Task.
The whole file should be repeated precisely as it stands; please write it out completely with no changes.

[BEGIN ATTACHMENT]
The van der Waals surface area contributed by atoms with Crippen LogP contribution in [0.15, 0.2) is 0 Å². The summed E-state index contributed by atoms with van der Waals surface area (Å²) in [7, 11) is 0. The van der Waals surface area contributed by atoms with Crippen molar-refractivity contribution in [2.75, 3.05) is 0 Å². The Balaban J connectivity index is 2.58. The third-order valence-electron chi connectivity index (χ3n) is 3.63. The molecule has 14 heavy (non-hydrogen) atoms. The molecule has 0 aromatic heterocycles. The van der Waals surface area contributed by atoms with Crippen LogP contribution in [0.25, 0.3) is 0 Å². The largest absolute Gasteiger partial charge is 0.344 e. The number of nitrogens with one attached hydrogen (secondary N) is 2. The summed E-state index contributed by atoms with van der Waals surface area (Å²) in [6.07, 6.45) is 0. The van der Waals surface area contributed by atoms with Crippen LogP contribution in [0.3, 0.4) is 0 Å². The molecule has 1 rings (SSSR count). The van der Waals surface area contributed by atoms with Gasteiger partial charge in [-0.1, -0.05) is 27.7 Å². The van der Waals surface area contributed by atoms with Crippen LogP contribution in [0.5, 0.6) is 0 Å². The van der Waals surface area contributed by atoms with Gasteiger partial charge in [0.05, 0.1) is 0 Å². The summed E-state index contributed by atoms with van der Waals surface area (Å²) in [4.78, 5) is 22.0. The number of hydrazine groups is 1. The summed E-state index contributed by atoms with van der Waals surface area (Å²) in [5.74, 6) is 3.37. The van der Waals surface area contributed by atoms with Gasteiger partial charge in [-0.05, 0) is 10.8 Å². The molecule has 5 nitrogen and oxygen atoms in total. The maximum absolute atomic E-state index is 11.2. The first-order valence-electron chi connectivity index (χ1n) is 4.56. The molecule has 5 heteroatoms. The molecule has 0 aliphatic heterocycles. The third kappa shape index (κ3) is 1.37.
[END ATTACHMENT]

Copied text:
The van der Waals surface area contributed by atoms with Crippen LogP contribution in [0.15, 0.2) is 0 Å². The summed E-state index contributed by atoms with van der Waals surface area (Å²) in [7, 11) is 0. The van der Waals surface area contributed by atoms with Crippen molar-refractivity contribution in [2.75, 3.05) is 0 Å². The Balaban J connectivity index is 2.58. The third-order valence-electron chi connectivity index (χ3n) is 3.63. The molecule has 14 heavy (non-hydrogen) atoms. The molecule has 0 aromatic heterocycles. The van der Waals surface area contributed by atoms with Crippen LogP contribution in [0.25, 0.3) is 0 Å². The largest absolute Gasteiger partial charge is 0.344 e. The number of nitrogens with one attached hydrogen (secondary N) is 2. The summed E-state index contributed by atoms with van der Waals surface area (Å²) in [6.07, 6.45) is 0. The van der Waals surface area contributed by atoms with Crippen LogP contribution in [0.3, 0.4) is 0 Å². The molecule has 1 rings (SSSR count). The van der Waals surface area contributed by atoms with Gasteiger partial charge in [-0.1, -0.05) is 27.7 Å². The van der Waals surface area contributed by atoms with Crippen LogP contribution in [0.5, 0.6) is 0 Å². The van der Waals surface area contributed by atoms with Gasteiger partial charge in [0.05, 0.1) is 0 Å². The summed E-state index contributed by atoms with van der Waals surface area (Å²) in [4.78, 5) is 22.0. The number of hydrazine groups is 1. The summed E-state index contributed by atoms with van der Waals surface area (Å²) in [5.74, 6) is 3.37. The van der Waals surface area contributed by atoms with Gasteiger partial charge in [-0.05, 0) is 10.8 Å². The molecule has 5 nitrogen and oxygen atoms in total. The maximum absolute atomic E-state index is 11.2. The first-order valence-electron chi connectivity index (χ1n) is 4.56. The molecule has 5 heteroatoms. The molecule has 0 aliphatic heterocycles. The third kappa shape index (κ3) is 1.37.